The whole interracial thing has never really bothered me. Who you love is your business. Plus, I never knew love was a color. My biggest concern was always their kids. I felt sorry for them having to explain what they were year after year after year. Thelma is my name today. She was the girl Lee David was going to marry back in New Orleans but then Thelma—apparently attracted to the family genes—ran off to Shreveport with his brother.
And at nineteen I decided to skip college in exchange for a chipped diamond ring and a chance to live in California. I wanted my knees to buckle when he touched me, but they always stayed stiff and strong. I wanted my heart to light up and maybe sizzle, but it was a no-show, too. But I knew I could. Even still, I have enjoyed his company. I get the pitcher of tea out of the refrigerator, pour it into the light blue plastic glass he likes, and drop the straw inside.
It looks like midnight in this room but I can still see the bags under his eyes and they look three times bigger behind those bifocals. I had to go out and buy the DVD because he would get upset when it went off.
All he has to do now is press the remote to start it over. Dementia affects him only from the neck up. Sometimes I do it just to make that thing go down. I wrap a breast and thigh in aluminum foil for Mr. And where I am now. Years ago it was nice here. White and black folks lived side-by-side, and just like it was on Leave It to Beaver and Father Knows Best , we borrowed a cup of sugar or a teaspoon of coffee from one another; our kids played together without ever hearing the words nigger or honky or peckerwood. We were all working-class families, proud of our small homes. And it showed.
We had smooth driveways. Even some two-car garages. We had velvet grass in our front yards. Sprinkler and drip systems. Every color flower imaginable. Our hedges were all sculpted. The screens dirt-free. Windows vinegar-clean. Our front doors never had to be locked. But then in the early nineties, the drugs moved in. And the gangs. Which is when most of our homes started limping. The majority of white families started leaving.
Kids had to play in the backyard unless a grown-up was sitting outside watching them. Low riders drove slow and blasted rap music and dared you to complain. Folks began to look like they were always hesitating. I hear the boys running over that shag carpet and I walk out to greet them. Luther will be eight this year. Trinetta claimed she named him after Luther Vandross because she always had a crush on him.
He should be six. He acts all right to me. He can be a little hyper sometimes, and quiet at others.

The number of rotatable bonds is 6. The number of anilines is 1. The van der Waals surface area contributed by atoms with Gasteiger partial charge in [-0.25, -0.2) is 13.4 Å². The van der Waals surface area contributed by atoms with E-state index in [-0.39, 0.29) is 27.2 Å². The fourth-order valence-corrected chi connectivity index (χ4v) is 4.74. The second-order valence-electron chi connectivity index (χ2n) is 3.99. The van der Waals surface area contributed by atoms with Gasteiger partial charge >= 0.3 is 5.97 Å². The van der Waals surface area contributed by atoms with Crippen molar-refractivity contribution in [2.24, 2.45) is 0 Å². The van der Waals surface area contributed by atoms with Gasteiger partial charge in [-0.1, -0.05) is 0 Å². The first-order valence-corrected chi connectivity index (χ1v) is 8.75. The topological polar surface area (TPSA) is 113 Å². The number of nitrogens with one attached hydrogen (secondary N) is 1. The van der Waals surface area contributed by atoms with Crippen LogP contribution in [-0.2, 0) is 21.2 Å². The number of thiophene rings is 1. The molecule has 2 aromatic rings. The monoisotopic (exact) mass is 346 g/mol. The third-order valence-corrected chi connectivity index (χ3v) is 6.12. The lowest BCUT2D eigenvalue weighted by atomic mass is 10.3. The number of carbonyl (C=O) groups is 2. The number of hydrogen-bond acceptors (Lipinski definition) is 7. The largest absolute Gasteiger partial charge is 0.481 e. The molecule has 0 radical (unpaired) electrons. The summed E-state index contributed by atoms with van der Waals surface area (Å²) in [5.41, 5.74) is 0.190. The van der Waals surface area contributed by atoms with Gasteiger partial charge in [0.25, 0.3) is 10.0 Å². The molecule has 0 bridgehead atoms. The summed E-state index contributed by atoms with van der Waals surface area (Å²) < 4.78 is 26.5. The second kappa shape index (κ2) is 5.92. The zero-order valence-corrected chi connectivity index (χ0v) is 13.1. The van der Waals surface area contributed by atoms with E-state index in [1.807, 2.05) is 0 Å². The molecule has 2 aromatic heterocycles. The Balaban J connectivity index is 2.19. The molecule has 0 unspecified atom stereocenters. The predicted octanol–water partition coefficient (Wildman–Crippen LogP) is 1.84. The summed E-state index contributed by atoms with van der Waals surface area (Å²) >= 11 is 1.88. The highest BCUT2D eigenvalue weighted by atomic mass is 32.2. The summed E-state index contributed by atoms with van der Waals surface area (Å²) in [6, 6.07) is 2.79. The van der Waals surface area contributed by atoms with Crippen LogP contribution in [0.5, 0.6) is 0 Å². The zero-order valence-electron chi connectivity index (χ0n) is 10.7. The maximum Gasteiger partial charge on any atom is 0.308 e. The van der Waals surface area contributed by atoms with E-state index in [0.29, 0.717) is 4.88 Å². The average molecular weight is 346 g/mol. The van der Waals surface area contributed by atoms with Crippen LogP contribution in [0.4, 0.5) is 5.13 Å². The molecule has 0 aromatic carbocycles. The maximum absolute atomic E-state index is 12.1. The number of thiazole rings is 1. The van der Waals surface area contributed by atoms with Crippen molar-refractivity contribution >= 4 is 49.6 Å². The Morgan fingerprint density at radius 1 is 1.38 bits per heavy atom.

Trinetta never put much thought into how she was going to take care of her kids. She just had them. She has treated them like they were mistakes. Fudge and maple syrup. Both of them are cute in a peculiar way. Ricky just waves, sits down on the couch, and starts looking for the remote between the cushions.
He keeps busy. I wish she would cut those damn dreadlocks off. They look like they need to be shampooed. Trinetta is also disappearing. But I am not in the mood for watching her act antsy so I go ahead and reach inside my purse and hand her some folded bills I keep hidden for emergencies. Cut me a little slack, would you? Is he in his usual spot? She walks over and sticks her head inside the doorway. I turn my attention to them. I look above their heads. That sofa is still ugly.
The glass coffee table has been cracked about six years and even has a broken leg. The beige shag carpet is almost insulting to walk on these days. This is no castle. Except them. I wish there was a way I could save them from their mama. And always clean. Which is precisely why I go get them every chance I get.
The least I can do is help them see that the world is bigger than their neighborhood. It does take a lot of energy to handle two little boys. Believe me, I already know this. I make sure to take my vitamins before we go anywhere. And go we do: to the park, the zoo, the Tar Pits, and every museum in Los Angeles. They love Kamu. Said they want to live in Disneyland. And that Ricky is a fish. I have to make him get out of the tub and the pool. Luther is a bookworm. He loves going to the library. Looking a little frazzled. And before I can say another word, Trinetta is out the front door.
Jones say. I pick up the lunch bag and take it to him. I look at my grandsons. Their hands are clasped together in their laps. They already look bored. But thank God I always go to Target and buy puzzles, crayons, and coloring books and keep them in my big drawer. And then would you like to color or do a puzzle? Then can we put on our new pajamas now? I just look at him. How many days we staying over here again, Grandma? I make them wash their hands. They sit at the table. They put their napkins in their laps. They bless their food.